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Nestbox building is a good activity for the autumn, ready for occupation (hopefully!) the following spring. In some areas, birds have difficulty in finding suitable natural nesting sites and well-placed nestboxes can lead to an increase in the bird population in your garden or school grounds. They give not only a lot of enjoyment through watching the day to day life of the birds but also valuable practise in observation and recording.
Before tackling the construction of nestboxes with children it is a good policy to discuss the requirements of the birds and the following points should be covered during the discussion:
A) correct size box for the species desired
Details are given overleaf for the construction of two simple nest boxes, one for small hole nesters e.g. blue tits, and another for those small birds preferring a box with an open front e.g. robins. The dimensions given are in centimetres; the wood can be any untreated soft-wood, but may be improved aesthetically by finishing with bark panels. If the diagrams are followed you will find that no joints are necessary and that the wood can simply be butted an screwed or nailed together. The hole is at the front where it is protected by the overhanging roof. If you want to attract a particular species, the size of the hole is important. Only blue tits will be able to use a box with a hole 30mm in diameter. Great tits will most likely take over a box with a hole 35mm in diameter. Holes 50mm and more invite sparrows and starlings.
Siting the Nestbox
Both types of nestboxes are best attached to a wall rather than a tree. Predators are more likely to be able to climb or land in trees. On a wall, the only predator that is still a threat is the magpie. Make sure there isn’t a convenient perch nearby and give the box a generous overhang. Squirrels will try and widen the hole in a nestbox of they get the opportunity – a metal plate around the hole will prevent them doing this. Nuthatches seem to like boxes with large holes so that they can reduce the size by plastering a ring of mud around the opening.
Many nestboxes in schools are poorly sited, mainly because the first consideration has been for a ‘good view’. However, where nestboxes are sited in relatively exposed positions they should be placed in the sector north to south-east. This avoids strongest sun – birds can keep their young warm but find it almost impossible to keep them cool – and the wettest winds which come from the north-west an south-west. Generally. The smaller species do not show any preference for height, so consideration should be given to the ease of inspection and avoidance of predators. If it is not easy to get above the box to look in, a mirror mounted on a long handle should give you the inside story!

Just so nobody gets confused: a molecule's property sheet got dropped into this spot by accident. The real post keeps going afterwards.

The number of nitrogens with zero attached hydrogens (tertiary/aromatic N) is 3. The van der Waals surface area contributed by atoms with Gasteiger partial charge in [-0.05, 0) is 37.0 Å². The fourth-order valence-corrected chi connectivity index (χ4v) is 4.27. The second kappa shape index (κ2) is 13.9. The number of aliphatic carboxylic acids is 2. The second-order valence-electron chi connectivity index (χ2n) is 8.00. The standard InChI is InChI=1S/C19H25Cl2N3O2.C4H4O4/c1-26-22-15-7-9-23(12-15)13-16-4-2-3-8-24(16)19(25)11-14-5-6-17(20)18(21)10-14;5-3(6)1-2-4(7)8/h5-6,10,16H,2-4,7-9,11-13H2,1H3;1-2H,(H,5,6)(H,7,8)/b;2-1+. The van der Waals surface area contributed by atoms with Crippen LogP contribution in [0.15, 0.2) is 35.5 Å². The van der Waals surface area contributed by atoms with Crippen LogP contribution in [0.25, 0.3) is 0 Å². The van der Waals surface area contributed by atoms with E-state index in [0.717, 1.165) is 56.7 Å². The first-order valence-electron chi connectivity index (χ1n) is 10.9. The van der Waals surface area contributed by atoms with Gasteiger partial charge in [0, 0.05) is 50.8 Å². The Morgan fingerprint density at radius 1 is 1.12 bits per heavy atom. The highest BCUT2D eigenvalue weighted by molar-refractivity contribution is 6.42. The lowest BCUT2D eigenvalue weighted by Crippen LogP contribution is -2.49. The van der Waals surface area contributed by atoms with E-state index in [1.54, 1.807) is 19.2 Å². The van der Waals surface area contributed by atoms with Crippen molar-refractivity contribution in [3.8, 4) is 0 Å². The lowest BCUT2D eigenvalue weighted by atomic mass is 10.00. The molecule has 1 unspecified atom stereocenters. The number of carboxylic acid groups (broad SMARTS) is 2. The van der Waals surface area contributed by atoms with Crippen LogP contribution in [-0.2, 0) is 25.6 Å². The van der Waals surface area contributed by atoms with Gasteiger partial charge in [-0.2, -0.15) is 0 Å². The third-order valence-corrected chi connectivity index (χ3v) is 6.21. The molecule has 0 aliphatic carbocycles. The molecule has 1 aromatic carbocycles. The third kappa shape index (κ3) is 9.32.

If you have a class if 30 children all wishing to make their own boxes some thought will have to be given to their density. If you are happy to attract starlings and sparrows which breed colonially there is no problem – just set them up as a terrace or black of flats. If, however, the aim is to attract a wider variety of species, including the much more territorial great and blue tits, a density of 5 – 10 per hectare is recommended.
Ideally boxes should be sited during the autumn and winter, but very often those put up in the spring will be occupied during the breeding season. In subsequent years all the boxes should be inspected prior to the breeding season and old nests removed. This reduces the chances of the birds becoming infected with parasites during the following season. Any repairs can also be carried out at this time.
Finally, a word about nestbox manners; the main point to stress is that the bird, its nest and young come first – the frequency and times of visiting should take this into account. Nevertheless the majority of nestbox species are quite tolerant of a careful approach by humans at regular intervals. There are three particularly critical times during the breeding cycle at which disturbance should be kept to a minimum:-
1. During nest building – Observation on the material and frequency of visit can be made from a distance.
2. Hatching – The danger of desertion is high at this time with most small birds.
3. Fledging – Great care should be made to avoid disturbing well developed young, as premature departure form the nest could spell disaster.
More information about nestboxes: